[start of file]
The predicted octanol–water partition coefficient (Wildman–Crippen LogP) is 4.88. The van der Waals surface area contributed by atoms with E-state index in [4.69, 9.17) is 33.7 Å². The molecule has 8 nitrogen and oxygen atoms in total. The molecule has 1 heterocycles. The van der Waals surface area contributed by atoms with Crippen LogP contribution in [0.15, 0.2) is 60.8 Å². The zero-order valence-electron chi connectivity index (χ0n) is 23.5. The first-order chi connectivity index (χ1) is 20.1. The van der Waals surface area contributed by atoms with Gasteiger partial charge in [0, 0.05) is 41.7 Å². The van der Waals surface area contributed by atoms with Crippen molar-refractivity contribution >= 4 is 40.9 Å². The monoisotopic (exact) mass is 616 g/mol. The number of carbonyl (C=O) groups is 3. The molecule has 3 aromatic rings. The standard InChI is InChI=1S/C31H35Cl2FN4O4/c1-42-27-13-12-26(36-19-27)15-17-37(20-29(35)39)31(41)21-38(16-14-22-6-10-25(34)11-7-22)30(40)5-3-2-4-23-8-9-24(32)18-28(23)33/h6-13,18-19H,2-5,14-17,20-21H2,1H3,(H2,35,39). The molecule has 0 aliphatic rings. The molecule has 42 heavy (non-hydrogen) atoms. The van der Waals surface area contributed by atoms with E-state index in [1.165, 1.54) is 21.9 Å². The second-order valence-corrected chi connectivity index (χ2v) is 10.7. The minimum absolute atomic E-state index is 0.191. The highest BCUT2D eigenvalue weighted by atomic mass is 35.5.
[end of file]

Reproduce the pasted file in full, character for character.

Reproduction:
The predicted octanol–water partition coefficient (Wildman–Crippen LogP) is 4.88. The van der Waals surface area contributed by atoms with E-state index in [4.69, 9.17) is 33.7 Å². The molecule has 8 nitrogen and oxygen atoms in total. The molecule has 1 heterocycles. The van der Waals surface area contributed by atoms with Crippen LogP contribution in [0.15, 0.2) is 60.8 Å². The zero-order valence-electron chi connectivity index (χ0n) is 23.5. The first-order chi connectivity index (χ1) is 20.1. The van der Waals surface area contributed by atoms with Gasteiger partial charge in [0, 0.05) is 41.7 Å². The van der Waals surface area contributed by atoms with Crippen molar-refractivity contribution >= 4 is 40.9 Å². The monoisotopic (exact) mass is 616 g/mol. The number of carbonyl (C=O) groups is 3. The molecule has 3 aromatic rings. The standard InChI is InChI=1S/C31H35Cl2FN4O4/c1-42-27-13-12-26(36-19-27)15-17-37(20-29(35)39)31(41)21-38(16-14-22-6-10-25(34)11-7-22)30(40)5-3-2-4-23-8-9-24(32)18-28(23)33/h6-13,18-19H,2-5,14-17,20-21H2,1H3,(H2,35,39). The molecule has 0 aliphatic rings. The molecule has 42 heavy (non-hydrogen) atoms. The van der Waals surface area contributed by atoms with E-state index in [1.165, 1.54) is 21.9 Å². The second-order valence-corrected chi connectivity index (χ2v) is 10.7. The minimum absolute atomic E-state index is 0.191. The highest BCUT2D eigenvalue weighted by atomic mass is 35.5.